He served as an assistant track and cross country coach at Georgetown, Missouri, and Villanova before becoming the head coach for both men and women at Denison University in Granville, Ohio. He retired in 2011 having coached one Rhodes Scholar finalist, three NCAA postgraduate scholars, nine presidential medalists, and 10 Division III All-Americans, winning some 15 North Coast Athletic Conference team titles.

Pan returned to Warren for three years after he retired from Denison. He volunteered to coach track at Beaty. Four-and-a-half decades after he pitched a tent on Beaty Field determined to break a “world record,” Pan introduced the Shaw-Wilt workout routine to another generation of Warren runners. But he went easier on them than Shaw used to go on him. Like Shaffer, Pan stopped running in his mid-forties, citing general “wear and tear.”

Dave Cobb ran his first two years as an undergraduate at the University of Pittsburgh. His Pitt teammate Jerry Richey, the North Allegheny High star who won back-to-back individual state championships in both cross country and track, used to give Cobb grief about the team from “the sticks” that somehow eclipsed the mighty Pittsburgh area schools at States.

Cobb majored in biology at Pitt and went on to dentistry school at Case Western Reserve. To offset dental school expenses, he worked at a hospital in Case’s pathology department. He joined the Army to gain experience before opening his own dental practice. In the 1970s he established a practice in Greensburg outside Pittsburgh and only recently started to wind down.

Jim Oriole kept running through much of his stretch in the Air Force and didn’t hang up the training shoes until his mid-thirties. He used the G.I. Bill to get his degree from Edinboro. Not long after graduating, he was offered a position with the Bechtel Corporation, the global engineering and construction conglomerate, and has been with them since. He’s now a procurement manager at Bechtel’s corporate headquarters in Reston, Virginia, and commutes from Germantown, Maryland.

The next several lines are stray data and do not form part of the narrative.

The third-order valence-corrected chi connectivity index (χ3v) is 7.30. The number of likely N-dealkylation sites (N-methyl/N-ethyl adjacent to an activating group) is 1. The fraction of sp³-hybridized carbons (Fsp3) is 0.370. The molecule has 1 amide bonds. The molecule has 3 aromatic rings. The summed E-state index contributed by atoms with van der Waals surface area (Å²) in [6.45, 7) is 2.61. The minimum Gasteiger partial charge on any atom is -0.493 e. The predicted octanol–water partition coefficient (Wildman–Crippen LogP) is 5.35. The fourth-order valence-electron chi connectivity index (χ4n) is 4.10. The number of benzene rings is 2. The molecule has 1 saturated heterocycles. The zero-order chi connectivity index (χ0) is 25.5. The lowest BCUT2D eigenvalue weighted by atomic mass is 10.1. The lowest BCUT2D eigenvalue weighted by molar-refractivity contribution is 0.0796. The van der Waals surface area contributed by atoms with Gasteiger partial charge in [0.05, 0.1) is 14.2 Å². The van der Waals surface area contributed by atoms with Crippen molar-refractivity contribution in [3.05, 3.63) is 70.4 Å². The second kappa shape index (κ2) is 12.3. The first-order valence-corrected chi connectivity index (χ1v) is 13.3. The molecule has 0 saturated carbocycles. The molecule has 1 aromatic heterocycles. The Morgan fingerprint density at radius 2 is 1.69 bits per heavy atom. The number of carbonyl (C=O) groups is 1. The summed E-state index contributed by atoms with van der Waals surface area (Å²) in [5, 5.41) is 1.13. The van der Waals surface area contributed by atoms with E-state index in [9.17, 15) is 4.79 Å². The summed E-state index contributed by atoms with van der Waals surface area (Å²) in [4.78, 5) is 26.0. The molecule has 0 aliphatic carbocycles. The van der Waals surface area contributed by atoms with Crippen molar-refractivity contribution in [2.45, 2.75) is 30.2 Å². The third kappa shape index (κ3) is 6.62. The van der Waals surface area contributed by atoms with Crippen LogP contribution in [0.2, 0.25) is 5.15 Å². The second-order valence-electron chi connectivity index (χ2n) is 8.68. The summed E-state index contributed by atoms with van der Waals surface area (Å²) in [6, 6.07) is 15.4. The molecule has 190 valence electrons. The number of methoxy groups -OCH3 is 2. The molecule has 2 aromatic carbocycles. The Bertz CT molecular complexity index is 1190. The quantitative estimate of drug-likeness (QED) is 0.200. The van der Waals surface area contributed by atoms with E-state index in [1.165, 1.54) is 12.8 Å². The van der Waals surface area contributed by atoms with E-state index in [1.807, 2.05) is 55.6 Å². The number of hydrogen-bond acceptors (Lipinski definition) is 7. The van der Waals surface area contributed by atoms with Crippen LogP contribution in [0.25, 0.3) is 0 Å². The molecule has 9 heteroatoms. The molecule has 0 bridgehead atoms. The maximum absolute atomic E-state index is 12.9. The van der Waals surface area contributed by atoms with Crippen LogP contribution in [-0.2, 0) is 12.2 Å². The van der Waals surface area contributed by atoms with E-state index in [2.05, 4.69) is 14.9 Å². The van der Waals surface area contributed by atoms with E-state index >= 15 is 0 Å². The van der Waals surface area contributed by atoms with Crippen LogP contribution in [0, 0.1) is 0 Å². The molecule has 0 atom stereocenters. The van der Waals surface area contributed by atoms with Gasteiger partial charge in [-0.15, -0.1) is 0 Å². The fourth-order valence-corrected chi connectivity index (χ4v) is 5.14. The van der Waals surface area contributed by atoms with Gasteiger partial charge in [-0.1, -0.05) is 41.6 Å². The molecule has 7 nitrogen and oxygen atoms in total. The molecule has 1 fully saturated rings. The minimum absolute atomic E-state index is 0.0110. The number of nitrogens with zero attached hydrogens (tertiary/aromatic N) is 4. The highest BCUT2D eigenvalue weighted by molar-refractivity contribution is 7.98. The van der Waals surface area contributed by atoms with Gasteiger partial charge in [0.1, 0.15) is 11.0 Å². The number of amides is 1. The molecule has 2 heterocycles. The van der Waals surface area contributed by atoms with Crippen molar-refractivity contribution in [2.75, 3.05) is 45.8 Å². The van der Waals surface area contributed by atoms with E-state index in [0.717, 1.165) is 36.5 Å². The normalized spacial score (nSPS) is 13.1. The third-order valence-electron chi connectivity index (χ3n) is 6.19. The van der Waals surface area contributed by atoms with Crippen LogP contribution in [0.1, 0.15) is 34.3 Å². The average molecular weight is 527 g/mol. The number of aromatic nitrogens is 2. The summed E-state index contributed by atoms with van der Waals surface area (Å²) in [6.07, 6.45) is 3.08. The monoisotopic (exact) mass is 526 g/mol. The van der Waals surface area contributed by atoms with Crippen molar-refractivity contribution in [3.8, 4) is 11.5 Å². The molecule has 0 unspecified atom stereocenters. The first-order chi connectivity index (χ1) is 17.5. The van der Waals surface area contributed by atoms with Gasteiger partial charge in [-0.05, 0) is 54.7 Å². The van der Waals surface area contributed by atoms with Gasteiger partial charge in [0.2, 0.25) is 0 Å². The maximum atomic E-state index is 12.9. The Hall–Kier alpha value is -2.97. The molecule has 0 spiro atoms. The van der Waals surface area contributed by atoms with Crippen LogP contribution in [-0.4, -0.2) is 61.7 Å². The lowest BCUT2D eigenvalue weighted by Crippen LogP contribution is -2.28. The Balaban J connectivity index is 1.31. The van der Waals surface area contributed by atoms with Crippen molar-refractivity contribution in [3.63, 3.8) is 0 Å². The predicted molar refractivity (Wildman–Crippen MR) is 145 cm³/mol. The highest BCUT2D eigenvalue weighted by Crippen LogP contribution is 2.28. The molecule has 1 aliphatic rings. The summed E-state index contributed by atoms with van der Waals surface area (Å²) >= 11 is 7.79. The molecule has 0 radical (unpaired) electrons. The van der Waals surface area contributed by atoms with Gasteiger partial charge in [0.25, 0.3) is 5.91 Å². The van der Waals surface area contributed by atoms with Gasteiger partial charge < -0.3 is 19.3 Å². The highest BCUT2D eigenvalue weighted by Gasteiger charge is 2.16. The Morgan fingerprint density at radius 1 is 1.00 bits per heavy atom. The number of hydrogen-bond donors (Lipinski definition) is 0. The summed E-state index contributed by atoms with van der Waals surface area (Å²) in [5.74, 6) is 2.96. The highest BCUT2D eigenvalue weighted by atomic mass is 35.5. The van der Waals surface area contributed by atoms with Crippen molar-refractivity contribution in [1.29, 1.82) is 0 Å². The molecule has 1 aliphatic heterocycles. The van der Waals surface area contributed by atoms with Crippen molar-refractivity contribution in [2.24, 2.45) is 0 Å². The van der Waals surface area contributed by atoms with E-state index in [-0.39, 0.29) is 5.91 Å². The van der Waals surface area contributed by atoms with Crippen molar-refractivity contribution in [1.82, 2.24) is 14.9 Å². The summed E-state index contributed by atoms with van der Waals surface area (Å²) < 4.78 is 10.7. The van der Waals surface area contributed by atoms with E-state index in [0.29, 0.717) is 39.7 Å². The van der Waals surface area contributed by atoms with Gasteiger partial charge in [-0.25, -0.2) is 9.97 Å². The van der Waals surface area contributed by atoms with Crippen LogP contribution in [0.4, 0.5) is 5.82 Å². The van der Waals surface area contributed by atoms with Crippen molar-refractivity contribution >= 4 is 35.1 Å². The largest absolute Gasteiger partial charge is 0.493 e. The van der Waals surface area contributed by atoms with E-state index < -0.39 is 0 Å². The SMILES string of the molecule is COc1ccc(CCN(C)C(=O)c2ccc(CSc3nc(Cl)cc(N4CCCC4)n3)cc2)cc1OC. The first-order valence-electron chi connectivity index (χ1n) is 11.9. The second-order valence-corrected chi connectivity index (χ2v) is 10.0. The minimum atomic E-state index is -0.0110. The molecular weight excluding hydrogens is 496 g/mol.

They’re separated by hundreds of miles, these old Dragons and Motown celebrants. Not surprisingly, they’ve drifted apart. Cobb and Fanaritis get together for occasional golf getaways. And every now and again there’ll be an email eruption over something silly, but that’s pretty much the extent of it. The gathering at Memorial Field tonight will be their first real reunion.

“Even though most of us have lost touch with each other, I am most proud of how everyone turned out in life,” Dave Cobb wrote recently. “I can’t help but think those days at Warren Area High and Coaches Shaw and Randas had a profound effect on our lives.”

A half-century ago, while gulping for air on a hillside in State College, the 16-year-old Cobb looked over his shoulder and his buddies were there. Just as they promised they’d be.

It’s probably not a coincidence that the kids who had the chutzpah to publicly impersonate Motown luminaries were also fearless enough to win a state championship. Jack Shaw, after all, had made them believe they were capable of great things.

WAHS’ 1966 state cross country title was the perfect confluence of people and events, one of those serendipitous moments when stars align: a dogged and charismatic young coach; a smart and tough-minded group of teens; and a community culture that rewarded stick-to-it-iveness and teamwork. Everyone got to live the Chip Hilton dream.

Warren was a much different place back then. The term “Rust Belt” and all the heartache that phrase embodies hadn’t been invented when the boys were running past sadly doomed factories. Wal-Mart, the bane of downtowns everywhere, consisted of just two dozen stores in the mid-’60s; none of them were located outside the company’s native Arkansas.

Now on a Friday night, you can walk down Liberty from Third to Pennsylvania and never have to sidestep another soul. “Jimmy Mack” is not coming back.

The Harrier Five Plus One represented the very best of Warren when Warren was at its best. Jack Shaw was right. That finish line at PSU turned out to be a starting point.

Carpe Diem, lads and lass. You’ve lived extraordinary lives.

Shaw could not have been prouder of his state champion harriers. He saved almost every photo and clip from his days in Warren. Upon his enshrinement in the Western Michigan University Hall of Fame, he made sure that WAHS’ ’66 title was acknowledged on his plaque.

“Now when you feel that you can’t go on,” Holland-Dozier-Holland reminded us in 1966. “And all of your hope is gone! And your life is full of much confusion! And happiness is just an illusion! And your world around is crumbling down. . . Darling, reach out!”

Or, more accurately, reach back, to a time when Warren’s factories were humming, when a root beer cost a dime, when Motown blared from every transistor radio, and when five young Dragons charged up a hill and came down state champions.